Out came the outrageous hats made of fake leopard print fur and red velvet in a town which was rigidly conventional.
Because I wasn’t going to hide any more.
The myth that women who dressed modestly would be left alone had imploded in that police station, so I wasn’t going to wait to be myself one day longer.
I wasn’t safe as a young woman as this clearly wasn’t our world – the police had shown me that – but I would be damned if I was going to sit in the shadows for the rest of my life.
I remained a sensible girl, not dating properly for a while yet and only losing my virginity when I was deep into a loving relationship with my first boyfriend when I was eighteen, but I refused to crouch behind baggy jumpers in fear a day longer.
The ankle-green school skirt hadn’t protected me, but maybe my fierce red lipstick would.
I’d been wearing it since I was thirteen, outside of school, my one really Sharony thing, based on the love of Old Hollywood I got from my beloved grandma.
I knew now too that the police would have turned down my case straight off had I been sporting it the day I was attacked.
Like it was an excuse, a provocation.
So in an act of defiance, a ‘F you’ to my attacker and the police, I stepped deeper into that supposed provocation, almost daring men to come get me, with red lips and thigh high boots, knowing now it was the toxic ideology of the world which made it seem impossible for males to resist their urges, when rape and indecent assaults are truly about male violence and the will to power and nothing about sex.
My sexuality, my allure were mine and mine only.
Me totally happy at my book launch – assault didn’t stop me becoming who I wanted to be.
My body, my looks, my beauty were mine and mine only.
So I donned my tiny floral dresses and danced.
And I never stopped.
The incident with the ankle-green school skirt took place over thirty years ago now.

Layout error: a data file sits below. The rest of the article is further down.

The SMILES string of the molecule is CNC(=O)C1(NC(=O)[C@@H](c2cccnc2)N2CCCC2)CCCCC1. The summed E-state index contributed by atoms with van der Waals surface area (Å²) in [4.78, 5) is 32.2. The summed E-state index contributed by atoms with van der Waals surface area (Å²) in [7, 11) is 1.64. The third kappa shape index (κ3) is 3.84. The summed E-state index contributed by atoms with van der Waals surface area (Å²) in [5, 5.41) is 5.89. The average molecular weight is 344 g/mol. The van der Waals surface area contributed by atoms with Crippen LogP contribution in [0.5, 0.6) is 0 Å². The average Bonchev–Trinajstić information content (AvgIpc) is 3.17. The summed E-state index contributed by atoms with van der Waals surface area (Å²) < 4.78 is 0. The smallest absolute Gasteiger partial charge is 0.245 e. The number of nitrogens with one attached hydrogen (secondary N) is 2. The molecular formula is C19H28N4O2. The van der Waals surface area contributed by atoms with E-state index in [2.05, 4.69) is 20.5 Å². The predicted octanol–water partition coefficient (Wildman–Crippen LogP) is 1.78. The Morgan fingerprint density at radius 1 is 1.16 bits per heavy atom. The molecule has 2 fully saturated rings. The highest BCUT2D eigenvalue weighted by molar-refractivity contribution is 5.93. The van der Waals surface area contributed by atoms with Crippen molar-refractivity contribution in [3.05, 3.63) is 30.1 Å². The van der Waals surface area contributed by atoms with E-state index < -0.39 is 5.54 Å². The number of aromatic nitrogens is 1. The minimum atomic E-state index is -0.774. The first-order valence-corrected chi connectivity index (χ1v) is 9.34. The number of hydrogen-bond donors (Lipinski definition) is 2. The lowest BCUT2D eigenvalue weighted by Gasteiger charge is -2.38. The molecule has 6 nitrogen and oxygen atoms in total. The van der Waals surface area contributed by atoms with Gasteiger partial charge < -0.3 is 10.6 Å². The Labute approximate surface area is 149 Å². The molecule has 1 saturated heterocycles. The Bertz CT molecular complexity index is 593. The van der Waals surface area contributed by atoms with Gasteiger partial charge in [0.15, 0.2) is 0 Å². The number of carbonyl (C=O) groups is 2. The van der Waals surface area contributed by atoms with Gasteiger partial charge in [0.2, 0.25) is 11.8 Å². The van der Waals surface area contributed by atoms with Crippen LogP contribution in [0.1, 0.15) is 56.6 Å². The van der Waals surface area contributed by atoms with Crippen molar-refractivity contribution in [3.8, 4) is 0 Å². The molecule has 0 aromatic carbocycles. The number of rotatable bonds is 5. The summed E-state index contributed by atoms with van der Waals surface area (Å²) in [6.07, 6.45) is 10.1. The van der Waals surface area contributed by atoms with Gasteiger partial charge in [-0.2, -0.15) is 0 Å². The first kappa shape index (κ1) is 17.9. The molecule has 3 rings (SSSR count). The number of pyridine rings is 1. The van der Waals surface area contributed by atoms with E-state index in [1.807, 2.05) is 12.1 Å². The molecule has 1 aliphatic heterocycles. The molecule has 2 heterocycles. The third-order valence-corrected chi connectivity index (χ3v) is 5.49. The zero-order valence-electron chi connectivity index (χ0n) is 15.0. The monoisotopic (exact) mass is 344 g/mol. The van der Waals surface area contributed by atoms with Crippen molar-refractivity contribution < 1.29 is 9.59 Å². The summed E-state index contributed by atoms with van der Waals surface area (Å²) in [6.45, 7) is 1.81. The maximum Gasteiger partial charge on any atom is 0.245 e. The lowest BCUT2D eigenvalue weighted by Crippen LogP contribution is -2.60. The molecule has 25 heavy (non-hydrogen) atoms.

People who know me call me glam because I’m always out and about in vintage dresses, full make up, curls.
I wear my femininity gaudily, gladly.
I perform it, drag it up, take the best of being a woman and leave the rest.
I still walk, like most women, with my keys in my hands and fear dark alleyways, and this sadly wasn’t the last time my sexuality would be violated by straying hands, forced kisses, catcalls, harassment.
But it was the point when I faced a choice – whether to let this violent attack define me or whether I was going to define myself.
I could stay in ankle-green school skirts or their adult equivalent and believe that women incite attacks and take the blame the police had tried to hand to me.
Or I could hand that crap back.
So I did.
And became boldly myself as you can see in the picture above which was taken when I was seventeen, a year after my attack.
In the end, in this respect, my attacker didn’t win.
Every time, I wear a wiggle dress, it’s a victory.
Every time, I go out and get stared at and it doesn’t worry me, I win the battle.
Every time, I have hot sex, I take back the place in me this boy violated.
And my wish is that every woman reading this who’s faced similar assaults – and that’s sadly many of us – would refuse to accept our roles as sirens, sluts, witches who lure men into sin and, instead, stake out an alternative identity, a different story in which we defy patriarchy and live into our own authenticity, making our beauty, our sexuality once more our territory.
Once more, belonging to ourselves.
It is only from that place that we can write books with our whole souls and bodies and begin to change the world.